Man who fatally shot intruder speaks out

East Minnehaha resident 'very sad for him and his family'




Weeks after an intruder was shot inside an east Minnehaha home, more details of the events leading to the fatal confrontation are coming to light.

Here’s what police say happened: Around 2:15 a.m. on Aug. 25, the intruder, later identified as Chris Billings, 42, of Kansas City, Mo., broke through a cedar fence, got into the house at 3719 N.E. 54th Ave. through a back door that was unlocked and then slammed his way through a locked bedroom door, where he was fatally shot by homeowner Robert Blakemore, 66. Billings lay dead on the floor when police arrived minutes later.

“I feel very sorry for him and his family,” Blakemore said earlier this week.

Billings’ family also shared perspective this week on what happened, although they are unsure what led him to wander into the home that night.

Disturbances outside their home are nothing new to the Blakemores. Their house is separated from state Highway 500 by two vacant lots owned by the state. They’ll often get people knocking on their door asking to use the phone or for some gas because their car broke down, Robert Blakemore said. At night, they’ll occasionally get people fighting in their driveway, he said.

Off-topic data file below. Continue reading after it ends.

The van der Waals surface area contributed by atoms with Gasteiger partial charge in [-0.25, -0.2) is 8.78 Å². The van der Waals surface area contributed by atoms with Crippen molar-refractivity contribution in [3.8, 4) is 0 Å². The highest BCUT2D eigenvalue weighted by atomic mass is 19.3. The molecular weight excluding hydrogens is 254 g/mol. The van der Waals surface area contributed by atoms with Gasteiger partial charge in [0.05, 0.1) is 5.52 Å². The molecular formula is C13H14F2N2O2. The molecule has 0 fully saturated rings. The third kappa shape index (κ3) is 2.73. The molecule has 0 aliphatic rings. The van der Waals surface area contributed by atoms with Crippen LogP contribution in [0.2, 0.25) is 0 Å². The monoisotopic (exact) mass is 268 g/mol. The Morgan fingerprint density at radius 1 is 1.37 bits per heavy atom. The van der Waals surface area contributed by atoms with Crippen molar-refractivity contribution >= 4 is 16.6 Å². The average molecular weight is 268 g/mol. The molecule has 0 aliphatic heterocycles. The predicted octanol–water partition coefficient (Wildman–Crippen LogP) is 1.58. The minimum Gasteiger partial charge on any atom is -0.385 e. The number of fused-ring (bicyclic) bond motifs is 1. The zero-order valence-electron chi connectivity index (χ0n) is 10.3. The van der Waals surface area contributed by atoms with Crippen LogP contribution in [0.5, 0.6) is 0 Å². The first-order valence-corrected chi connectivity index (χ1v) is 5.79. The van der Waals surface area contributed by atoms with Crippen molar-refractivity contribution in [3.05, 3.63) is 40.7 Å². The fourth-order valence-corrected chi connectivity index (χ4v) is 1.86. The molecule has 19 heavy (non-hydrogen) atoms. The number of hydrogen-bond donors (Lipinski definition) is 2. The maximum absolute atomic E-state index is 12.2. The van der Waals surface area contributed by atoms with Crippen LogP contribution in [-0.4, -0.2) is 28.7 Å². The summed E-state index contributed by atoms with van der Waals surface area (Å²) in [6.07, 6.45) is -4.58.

The Blakemores help a lot of people, he said.

As for the fighters: “As long as they don’t bother me, I don’t bother them,” he said.

So when he and his wife, Janice, were awakened on Aug. 25, they thought it was just more of the same.

Blakemore said Janice heard a noise and initially thought there was some sort of fight in their driveway. She went to investigate and realized that someone was in their home, Robert said. Janice came back in the bedroom and locked the wood-panel door behind her, he said.

Robert then grabbed his .22-caliber handgun, which he normally carries while walking his dog near Vancouver Lake, and called 911 to report the intruder.

“He’s in my house trying to break into my bedroom,” Blakemore told the 911 dispatcher. “He’s trying to kick the door in.”

At the direction of the 911 dispatcher, Blakemore shouted at the man through the door that police were on the way.

When the intruder broke through the door and advanced toward the Blakemores, Robert shot him with the handgun. He shot the man until he stopped advancing, he said.

“He’s on my bedroom floor, bleeding all over,” Blakemore said on the 911 recording after he shot the intruder.

Janice said this week she wasn’t ready to talk about the incident, but said earlier reports that she was the source of screaming heard in the 911 tape are inaccurate. The screams apparently came from Billings. (The gunshots are not audible).

Robert said he didn’t want to shoot Billings, and wouldn’t have shot him had he accosted him outside the home. In fact, he had hoped the man would leave after seeing the gun.

That didn’t happen.

The sheriff’s Major Crimes Unit continues to investigate the case. In the hours after the incident, Sgt. Kevin Allais said the it appeared to be a matter of self-defense.

Allais, who supervises the unit, said there is nothing new to report at this point. Detectives believe Billings was intoxicated at the time he broke into the bedroom and are awaiting toxicology reports to come back from a lab. They will then send their report on the case to the prosecutor’s office, he said.